Reconciliation in theory & in practice

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    • Welcome to the discussion following up on the Thursday Talk on Reconciliation with Thania Paffenholz, John Paul Lederach, Andrei Gomez Suarez & Friederike Bubenzer! We received so many great questions during the webinar, and unfortunately, we didn’t have enough time to answer them all. That’s why we’ve created this forum to continue the conversation and address any remaining questions. We encourage you to engage in thoughtful dialogue with other participants and share your own experiences and insights related to reconciliation.

    • To get us started, here are some of the questions asked during the webinar that we didn’t have time to answer (edited for clarity). Please feel free to add your own below, and our speakers will answer as they are able:

      1. Freya: Whose responsibility is leading reconciliation efforts?
      2. Laura: How to ensure sustainable reconciliation (When there is transgenerational trauma), how long term does reconciliation efforts need to be?
      3. Tiffany: I am interested in how the arts can be used to support reconciliation in contexts where communities may not be ready to meet together to engage directly in dialogue.  What are the perspectives of the panel on arts-based methods and practices in the context of frozen conflicts or divided societies?
      4. Randall: I’m wondering about the importance of Do No Harm in reference to reconciliation—how to avoid reconciliation as a ‘should’ from outsiders as long as it’s not a ‘want to’ from insiders?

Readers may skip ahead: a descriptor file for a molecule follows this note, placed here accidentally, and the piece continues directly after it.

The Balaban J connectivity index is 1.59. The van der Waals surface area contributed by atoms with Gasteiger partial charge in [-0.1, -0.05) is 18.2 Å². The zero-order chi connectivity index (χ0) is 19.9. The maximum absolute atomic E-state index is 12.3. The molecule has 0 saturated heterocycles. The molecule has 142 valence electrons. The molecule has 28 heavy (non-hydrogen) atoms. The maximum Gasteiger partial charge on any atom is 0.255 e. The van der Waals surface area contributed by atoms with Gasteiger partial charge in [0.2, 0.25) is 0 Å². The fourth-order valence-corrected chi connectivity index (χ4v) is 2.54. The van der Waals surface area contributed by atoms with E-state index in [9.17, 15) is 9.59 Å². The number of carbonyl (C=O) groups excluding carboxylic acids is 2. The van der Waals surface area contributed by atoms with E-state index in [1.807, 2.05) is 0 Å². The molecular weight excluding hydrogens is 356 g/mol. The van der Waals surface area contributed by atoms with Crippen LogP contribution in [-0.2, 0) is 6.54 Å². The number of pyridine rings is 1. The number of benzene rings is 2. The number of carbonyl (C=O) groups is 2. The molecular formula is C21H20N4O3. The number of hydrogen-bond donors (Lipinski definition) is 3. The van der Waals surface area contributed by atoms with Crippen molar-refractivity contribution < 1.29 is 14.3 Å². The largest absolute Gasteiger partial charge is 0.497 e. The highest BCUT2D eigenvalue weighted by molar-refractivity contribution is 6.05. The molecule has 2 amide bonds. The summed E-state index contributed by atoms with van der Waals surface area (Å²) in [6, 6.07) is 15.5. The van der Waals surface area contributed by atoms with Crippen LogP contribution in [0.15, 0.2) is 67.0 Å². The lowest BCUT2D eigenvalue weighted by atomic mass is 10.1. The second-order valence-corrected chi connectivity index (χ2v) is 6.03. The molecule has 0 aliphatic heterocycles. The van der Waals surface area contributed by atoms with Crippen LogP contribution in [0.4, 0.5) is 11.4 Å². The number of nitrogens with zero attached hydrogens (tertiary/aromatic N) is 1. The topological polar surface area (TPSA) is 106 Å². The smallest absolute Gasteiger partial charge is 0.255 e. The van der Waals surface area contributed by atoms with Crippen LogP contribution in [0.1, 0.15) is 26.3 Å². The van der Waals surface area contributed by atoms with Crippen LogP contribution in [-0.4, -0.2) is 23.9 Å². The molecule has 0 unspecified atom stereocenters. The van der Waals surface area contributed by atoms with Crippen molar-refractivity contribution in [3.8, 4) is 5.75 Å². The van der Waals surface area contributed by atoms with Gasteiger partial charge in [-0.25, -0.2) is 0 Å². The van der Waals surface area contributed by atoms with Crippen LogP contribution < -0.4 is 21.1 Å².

5. Meried: Conflict-driven issues have been promoted more on social media than reconciliation-related agendas. How can organizations work to transform this tendency?
      6. Elio: How can community-based reconciliation be effective in contexts where high-level political reconciliation has not yet occurred or where one group still clearly holds power above others?
      7. Julie: In a truth-mercy-peace-justice understanding of reconciliation, are there any one of those areas that you believe need more focus now on a macro or networked scale across peace practitioners?
      8. Gabriel: Reconciliation itself isn’t always an equitable process as in some contexts, particularly in extremely violent conflicts, one actor may have been disproportionately affected. Understanding the centrality of reconciliation to sustainable peace processes, how do we encourage support for such processes without diminishing the disproportionate context that some communities in conflicts have experienced?
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